Stephen Henderson: Garlin Gilchrist is the ‘new’ Detroit

When I say the phrase “new” Detroit, I know it evokes a wide range of ideas and emotions about how this city has changed and is changing, about legacies and ownership and who has claim to them.

But when I say Garlin Gilchrist is the new Detroit, a phrase that has rolled off my tongue more than a few times this campaign season, I mean something specific and hopeful about the city’s future and a growing cadre of young, bright and energetic leaders.

Gilchrist is the new Detroit in the sense of the city’s rebirth. The rebirth of a sharp and powerful class of Detroiter that is accomplished and educated. The rebirth of a group that’s poised to shape not just the crude political landscape around here, but to craft the kind of smart policy Detroit will need as it moves forward.

Detroiters will decide Nov. 7 whether Gilchrist will be the new city clerk, an important position that safeguards the electoral process and access to the ballot.

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Win or lose, though, he has made a mark on the race, and the city. He came from nowhere to finish second in the primary election. And bigger than that, his campaign of strong ideas and adherence to social justice has set him up to be significant even if he loses in November.

Gilchrist is a towering guy (6-foot-8, reportedly) with an intellect to match and a facile, congenial manner that’s at once disarming and impressive. He is razor-sharp on voting rights issues, and has a pinpoint focus on protecting the franchise, and opening up ballot access to those who struggle to acquire it.

Gilchrist began this campaign season as a quixotic figure, an upstart in a race that had two much better known figures. Civil rights activist Heaster Wheeler has been a fixture in Detroit’s political environ for decades, and has deep ties to organized labor. Janice Winfrey has been the clerk here since 2005.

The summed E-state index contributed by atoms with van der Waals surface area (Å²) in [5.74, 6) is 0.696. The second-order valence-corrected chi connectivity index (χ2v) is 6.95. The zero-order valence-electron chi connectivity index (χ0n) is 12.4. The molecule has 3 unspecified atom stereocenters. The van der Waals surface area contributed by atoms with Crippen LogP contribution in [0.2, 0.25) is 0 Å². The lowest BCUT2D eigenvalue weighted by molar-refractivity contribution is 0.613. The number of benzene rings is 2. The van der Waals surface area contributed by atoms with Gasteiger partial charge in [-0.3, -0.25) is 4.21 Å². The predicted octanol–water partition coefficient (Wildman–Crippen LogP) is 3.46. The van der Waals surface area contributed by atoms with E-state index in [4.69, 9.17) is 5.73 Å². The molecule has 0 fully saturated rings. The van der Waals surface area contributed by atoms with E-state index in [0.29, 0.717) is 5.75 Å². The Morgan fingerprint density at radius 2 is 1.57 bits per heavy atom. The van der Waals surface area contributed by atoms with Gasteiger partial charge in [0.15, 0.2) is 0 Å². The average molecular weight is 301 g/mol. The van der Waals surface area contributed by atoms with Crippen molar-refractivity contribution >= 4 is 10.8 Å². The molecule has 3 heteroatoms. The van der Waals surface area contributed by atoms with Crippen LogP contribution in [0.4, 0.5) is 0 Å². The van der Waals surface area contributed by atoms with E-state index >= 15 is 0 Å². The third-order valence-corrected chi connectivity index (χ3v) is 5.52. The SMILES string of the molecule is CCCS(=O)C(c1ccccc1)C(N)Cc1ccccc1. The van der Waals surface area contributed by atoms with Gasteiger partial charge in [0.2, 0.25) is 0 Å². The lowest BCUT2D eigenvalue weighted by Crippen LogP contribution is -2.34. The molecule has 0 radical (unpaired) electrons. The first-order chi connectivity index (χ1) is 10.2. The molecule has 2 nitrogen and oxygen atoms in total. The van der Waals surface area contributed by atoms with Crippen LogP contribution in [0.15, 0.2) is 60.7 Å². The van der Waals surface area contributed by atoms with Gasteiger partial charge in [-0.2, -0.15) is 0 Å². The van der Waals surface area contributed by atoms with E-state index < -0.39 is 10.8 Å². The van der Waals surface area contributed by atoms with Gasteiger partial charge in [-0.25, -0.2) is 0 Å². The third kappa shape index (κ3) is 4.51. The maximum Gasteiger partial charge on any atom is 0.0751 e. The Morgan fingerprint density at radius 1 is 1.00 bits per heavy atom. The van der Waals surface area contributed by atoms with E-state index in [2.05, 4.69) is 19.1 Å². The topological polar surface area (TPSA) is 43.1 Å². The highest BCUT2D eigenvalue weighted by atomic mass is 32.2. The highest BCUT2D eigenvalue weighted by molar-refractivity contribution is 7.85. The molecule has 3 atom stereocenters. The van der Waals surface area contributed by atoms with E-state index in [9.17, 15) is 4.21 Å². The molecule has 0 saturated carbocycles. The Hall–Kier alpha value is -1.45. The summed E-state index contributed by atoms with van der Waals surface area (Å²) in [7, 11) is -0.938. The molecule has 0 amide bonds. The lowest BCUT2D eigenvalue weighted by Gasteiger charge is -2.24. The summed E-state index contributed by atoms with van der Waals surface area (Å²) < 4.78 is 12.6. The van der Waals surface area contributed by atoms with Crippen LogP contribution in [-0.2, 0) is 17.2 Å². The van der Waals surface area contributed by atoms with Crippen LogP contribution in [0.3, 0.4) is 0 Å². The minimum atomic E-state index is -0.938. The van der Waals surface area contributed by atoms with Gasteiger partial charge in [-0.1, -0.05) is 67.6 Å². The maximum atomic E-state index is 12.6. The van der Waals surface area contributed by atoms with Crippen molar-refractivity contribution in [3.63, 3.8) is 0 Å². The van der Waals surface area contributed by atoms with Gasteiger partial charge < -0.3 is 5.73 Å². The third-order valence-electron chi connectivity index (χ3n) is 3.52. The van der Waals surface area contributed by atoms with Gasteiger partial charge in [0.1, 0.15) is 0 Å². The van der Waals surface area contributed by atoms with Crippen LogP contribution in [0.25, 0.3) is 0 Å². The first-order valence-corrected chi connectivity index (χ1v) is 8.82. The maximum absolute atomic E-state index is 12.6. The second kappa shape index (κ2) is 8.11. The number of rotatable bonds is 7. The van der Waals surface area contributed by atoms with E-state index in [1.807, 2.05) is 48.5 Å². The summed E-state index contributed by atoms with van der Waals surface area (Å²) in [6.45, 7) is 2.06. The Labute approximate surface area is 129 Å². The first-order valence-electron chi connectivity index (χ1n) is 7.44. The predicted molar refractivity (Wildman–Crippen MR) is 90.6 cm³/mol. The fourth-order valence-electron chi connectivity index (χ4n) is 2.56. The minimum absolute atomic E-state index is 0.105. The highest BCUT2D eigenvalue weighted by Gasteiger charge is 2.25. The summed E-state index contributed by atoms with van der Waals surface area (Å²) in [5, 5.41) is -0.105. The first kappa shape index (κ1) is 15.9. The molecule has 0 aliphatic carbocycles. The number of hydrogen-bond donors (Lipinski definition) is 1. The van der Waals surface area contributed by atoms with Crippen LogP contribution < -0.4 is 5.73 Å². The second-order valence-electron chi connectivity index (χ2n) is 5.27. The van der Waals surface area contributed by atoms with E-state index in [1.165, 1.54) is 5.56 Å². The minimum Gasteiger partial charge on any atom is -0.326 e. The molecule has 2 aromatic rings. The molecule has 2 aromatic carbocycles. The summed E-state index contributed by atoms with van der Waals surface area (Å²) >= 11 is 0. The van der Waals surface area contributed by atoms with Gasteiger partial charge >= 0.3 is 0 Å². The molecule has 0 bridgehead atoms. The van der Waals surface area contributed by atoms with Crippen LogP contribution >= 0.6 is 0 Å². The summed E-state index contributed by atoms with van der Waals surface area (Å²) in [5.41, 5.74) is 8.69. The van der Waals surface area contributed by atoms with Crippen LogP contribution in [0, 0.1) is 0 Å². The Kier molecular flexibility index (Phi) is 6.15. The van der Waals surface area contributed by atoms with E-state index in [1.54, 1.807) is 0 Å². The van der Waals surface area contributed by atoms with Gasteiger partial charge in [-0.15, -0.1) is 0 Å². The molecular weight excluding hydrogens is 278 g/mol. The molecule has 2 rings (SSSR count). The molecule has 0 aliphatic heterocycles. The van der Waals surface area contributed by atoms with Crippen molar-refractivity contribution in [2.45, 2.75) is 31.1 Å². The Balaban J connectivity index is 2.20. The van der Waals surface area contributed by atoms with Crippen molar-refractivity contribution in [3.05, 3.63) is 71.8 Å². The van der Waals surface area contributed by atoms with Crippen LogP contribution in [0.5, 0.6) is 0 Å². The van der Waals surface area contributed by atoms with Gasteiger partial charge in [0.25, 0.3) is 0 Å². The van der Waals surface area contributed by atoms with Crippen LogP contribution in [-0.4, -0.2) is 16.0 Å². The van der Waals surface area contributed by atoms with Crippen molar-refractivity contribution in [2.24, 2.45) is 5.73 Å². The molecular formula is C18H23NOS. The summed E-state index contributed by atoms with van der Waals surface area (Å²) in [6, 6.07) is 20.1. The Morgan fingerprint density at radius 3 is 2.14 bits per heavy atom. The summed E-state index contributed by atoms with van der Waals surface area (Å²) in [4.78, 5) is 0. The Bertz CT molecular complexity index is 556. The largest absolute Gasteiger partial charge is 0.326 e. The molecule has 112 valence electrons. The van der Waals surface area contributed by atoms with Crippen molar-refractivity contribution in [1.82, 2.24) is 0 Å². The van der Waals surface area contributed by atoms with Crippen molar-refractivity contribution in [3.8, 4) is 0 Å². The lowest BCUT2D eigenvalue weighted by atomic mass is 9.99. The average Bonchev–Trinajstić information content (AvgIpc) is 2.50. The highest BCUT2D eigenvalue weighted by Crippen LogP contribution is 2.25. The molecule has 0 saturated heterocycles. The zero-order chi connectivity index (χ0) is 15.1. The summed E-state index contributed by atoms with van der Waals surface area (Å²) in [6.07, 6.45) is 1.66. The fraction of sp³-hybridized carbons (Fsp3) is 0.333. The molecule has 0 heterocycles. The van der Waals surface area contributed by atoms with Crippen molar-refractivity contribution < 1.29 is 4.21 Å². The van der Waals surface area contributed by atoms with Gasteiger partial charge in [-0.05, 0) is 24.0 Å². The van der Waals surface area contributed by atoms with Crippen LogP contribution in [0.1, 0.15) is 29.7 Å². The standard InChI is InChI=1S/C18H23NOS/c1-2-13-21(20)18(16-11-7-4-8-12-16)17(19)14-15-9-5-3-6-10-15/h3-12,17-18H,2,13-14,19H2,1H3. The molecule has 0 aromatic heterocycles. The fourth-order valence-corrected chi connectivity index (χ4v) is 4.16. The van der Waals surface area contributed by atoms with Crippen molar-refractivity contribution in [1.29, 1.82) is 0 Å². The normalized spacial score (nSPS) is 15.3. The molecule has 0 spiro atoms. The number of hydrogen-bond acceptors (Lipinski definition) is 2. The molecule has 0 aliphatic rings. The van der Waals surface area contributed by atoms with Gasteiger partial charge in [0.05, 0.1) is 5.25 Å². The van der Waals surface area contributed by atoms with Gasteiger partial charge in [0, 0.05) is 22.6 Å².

Gilchrist, who’s just 35, was a University of Michigan-educated computer engineer who’d helped Mayor Mike Duggan build better efficiency and accountability systems for city government.

He had almost no name recognition when the campaign started, but he’d done some significant things, working for Microsoft and the campaign of former President Barack Obama.

He’d also won significant voter-access challenges in Florida, Texas and the Carolinas as national campaign director for the progressive public policy group MoveOn.org.

Most important, Gilchrist brought crystal clear vision to the clerk’s race with an agenda crafted entirely around the idea of enhancing voter access and securing the vote-counting process.

Gilchrist’s narrative is part of what has me impressed. Homegrown kid gets educated, goes off to do important things elsewhere and then returns home to make a contribution in public service.

It’s the kind of story we need here in Detroit, and one that we’ve been missing for a bit.

Kwame Kilpatrick’s self-immolation, and the damage it did to the futures of other promising young Detroiters, has had me worried for a time about the city’s leadership.

That wiped out a full political generation — either through its direct connection to Kilpatrick, or the unfair associations drawn between him and other young African-American aspirants, in particular.

But any city’s political and policy health is ultimately cast by the strength of the people in charge of it. And if you’re not growing that talent locally, or even importing it and giving it a chance to grow and learn and be productive, you’re doomed.

It felt for awhile as if we were, even as the city’s exciting new investment and development was taking root.

Now, there’s a class of Detroiters emerging on the other side of the Kilpatrick decline like the sun coming out from behind the clouds.

Detroit now has a passel of fresh-faced, ambitious young public service-oriented players whose work will be integral to maintaining the momentum we’ve built up, and expanding its benefits for city residents.

Think of Abdul El-Sayed, the Rhodes Scholar and former city health commissioner who’s now running for governor.

Or Fayrouz Saad, who heads Duggan’s immigrant affairs endeavor and has announced a run for Congress next year in the suburban 11th District.

Eight years into their service on City Council, I believe James Tate and Andre Spivey will go on to higher and better service in the city or region.

And outside the world of elected office, there are also strong, young contributors.

Tony Saunders, who has helped straighten out the tremendous financial mess in Wayne County, comes to mind.

So does Sommer Woods, whose dedication to Detroit’s youth and residents, shows in her role as a leader at M-1 Rail and as a mentor.

And Mark Wallace, whose leadership of the Riverfront Conservancy is enhancing recreation along the water in a way Detroit has never seen.

All of these people are the new Detroit, at least to me.

They represent the repair of what got broken here, the reinstatement of promise after crushing defeat. What sets them apart is accomplishment — not name recognition or opportunism, not legacy or entitlement.

Gilchrist is one of them. Detroit is better for that fact, win or lose on Nov. 7.